The Kia Stinger has now been on sale in the U.S. for five model years, but it remains an unlikely offering from the South Korean automaker. Its four-door coupe styling, hatchback versatility and rear-wheel-drive-based platform mimics four-door coupes from German luxury brands at a fraction of the price. That formula holds for the 2022 Stinger, which gets a more powerful base engine, new tech features and minor exterior and interior styling changes.
Related: Kia Gives 2022 Stinger More Bite With Extra Power, Style
A new 300-horsepower, turbocharged 2.5-liter four-cylinder engine is the big news for 2022, and this is the engine we tested. It goes in the GT-Line trim level and is available with rear- or all-wheel drive. Here are five things you should know about Kia’s mid-size performance car if you’re considering it:
1. Exceptional Steering Feel, Responsiveness
The Stinger’s steering tuning is one of its most impressive attributes. The steering wheel has a natural heft to it, and the car responds immediately as you turn the wheel. The Stinger feels like a sports sedan from the driver’s seat, and its steering is a key reason why.
2. New Turbo Four-Cylinder Is Plenty Powerful
The new turbo 2.5-liter four-cylinder is an impressive engine, so much so that I didn’t miss the Stinger’s optional 368-hp, twin-turbo 3.3-liter V-6. It has good reserve power for high-speed passing, and it teams with a responsive eight-speed automatic transmission that readily kicks down when you need more power.
The 2.5-liter four-cylinder’s 300 hp and 311 pounds-feet of torque is 45 hp and 51 pounds-feet more than the outgoing turbo 2.0-liter, but despite the bump in power, EPA-estimated combined gas mileage is the same: 25 mpg for rear-drive versions and 24 mpg with all-wheel drive.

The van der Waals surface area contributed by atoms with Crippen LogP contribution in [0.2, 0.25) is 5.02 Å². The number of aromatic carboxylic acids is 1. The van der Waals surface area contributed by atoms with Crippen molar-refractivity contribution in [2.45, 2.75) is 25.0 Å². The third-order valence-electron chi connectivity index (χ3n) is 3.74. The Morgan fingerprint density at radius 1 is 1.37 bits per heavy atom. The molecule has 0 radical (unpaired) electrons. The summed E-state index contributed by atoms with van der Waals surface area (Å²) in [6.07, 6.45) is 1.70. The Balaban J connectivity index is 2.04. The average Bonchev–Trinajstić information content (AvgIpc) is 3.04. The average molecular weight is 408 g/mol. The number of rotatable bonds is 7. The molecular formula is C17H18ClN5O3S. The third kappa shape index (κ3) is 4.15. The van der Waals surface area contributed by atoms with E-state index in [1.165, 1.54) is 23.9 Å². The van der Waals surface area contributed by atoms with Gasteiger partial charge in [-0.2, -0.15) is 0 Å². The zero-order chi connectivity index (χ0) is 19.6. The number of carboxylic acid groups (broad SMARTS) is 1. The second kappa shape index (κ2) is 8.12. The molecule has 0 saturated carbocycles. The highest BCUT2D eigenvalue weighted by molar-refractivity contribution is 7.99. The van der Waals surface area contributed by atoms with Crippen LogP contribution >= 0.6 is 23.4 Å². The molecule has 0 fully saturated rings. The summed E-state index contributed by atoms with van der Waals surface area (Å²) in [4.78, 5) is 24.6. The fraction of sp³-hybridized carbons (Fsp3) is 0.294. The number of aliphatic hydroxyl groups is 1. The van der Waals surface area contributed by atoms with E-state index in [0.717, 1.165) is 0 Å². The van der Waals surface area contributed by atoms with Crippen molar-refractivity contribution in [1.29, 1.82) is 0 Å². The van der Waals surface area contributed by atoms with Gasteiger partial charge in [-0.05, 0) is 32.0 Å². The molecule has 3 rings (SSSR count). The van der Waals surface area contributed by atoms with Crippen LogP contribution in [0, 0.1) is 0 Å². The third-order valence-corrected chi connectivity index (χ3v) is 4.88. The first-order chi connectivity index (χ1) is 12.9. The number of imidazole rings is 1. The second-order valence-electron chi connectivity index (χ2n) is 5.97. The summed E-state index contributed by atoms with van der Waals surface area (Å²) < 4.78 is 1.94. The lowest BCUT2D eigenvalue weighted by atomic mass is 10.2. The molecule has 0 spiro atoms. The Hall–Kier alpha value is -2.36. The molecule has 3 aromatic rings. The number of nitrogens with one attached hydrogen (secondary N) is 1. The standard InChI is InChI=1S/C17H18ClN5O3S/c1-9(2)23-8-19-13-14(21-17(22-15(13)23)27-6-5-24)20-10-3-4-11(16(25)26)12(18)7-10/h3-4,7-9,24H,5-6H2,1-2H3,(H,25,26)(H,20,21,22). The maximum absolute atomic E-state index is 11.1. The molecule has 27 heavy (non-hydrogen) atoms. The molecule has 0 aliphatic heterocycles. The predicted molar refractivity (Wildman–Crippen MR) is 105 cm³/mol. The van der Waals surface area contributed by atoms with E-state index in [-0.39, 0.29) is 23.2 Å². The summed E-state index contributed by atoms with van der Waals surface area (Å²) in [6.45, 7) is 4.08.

3. Visibility Problems
The Stinger is long and low, and its fastback roofline makes it look sleeker than the typical mid-size car. The penalty for that look, however, is restricted outward visibility — particularly if you like to drive with the seat in a higher position.
The car’s raked windshield offers a slotlike view forward, and the rearview mirror can block your view to the point where you sometimes must look around it to fully see what’s in front of you. The low roofline and short side windows reduce visibility, too, and it can feel a bit claustrophobic in the cabin. The rear roof pillars are large, and even though the rear hatch window is big, it’s angled in such a way that it seems much smaller when checking what’s behind you from the driver’s seat.
4. Good Cargo Versatility
The cargo area under the rear hatch isn’t very tall, but its hatchback body style increases the Stinger’s versatility. The cargo area measures 15.1 cubic feet, according to Cars.com’s cargo measurements, and the standard 60/40-split rear backseat folds nearly flat with the cargo floor when you need more cargo space.
5. Sensible Tech
All trim levels have a 10.25-inch touchscreen multimedia system that includes navigation, satellite radio capability and Android Auto and Apple CarPlay smartphone connectivity. It’s an intuitive system that includes physical controls where they make sense, including knobs for volume and station tuning. There aren’t any touch-sensitive controls in the interior aside from the screen, and as more new cars load up on touch controls, the relative simplicity of the Stinger’s buttons, knobs and switches is welcome.
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Is It Worth Nearly $40,000?
The Stinger GT-Line starts at $37,365 (including $1,075 destination charge), but optional features raised the price of our RWD test car to $39,945. Kia has proven it can sell vehicles at near-luxury prices — witness the success of its Telluride three-row SUV, for example — but convincing luxury shoppers to consider the Stinger (or mainstream buyers to stay with Kia rather than move up to a luxury brand) is a tall order. That, along with dwindling interest in cars in general versus trucks and SUVs, is borne out in the Stinger’s modest sales of 13,517 for all of 2021.
That said, you can spend more than the as-tested price of our Stinger on cars from luxury brands that are less enjoyable to drive and less versatile. That doesn’t seem like a great idea, and it makes a Stinger test drive all the more worthwhile.
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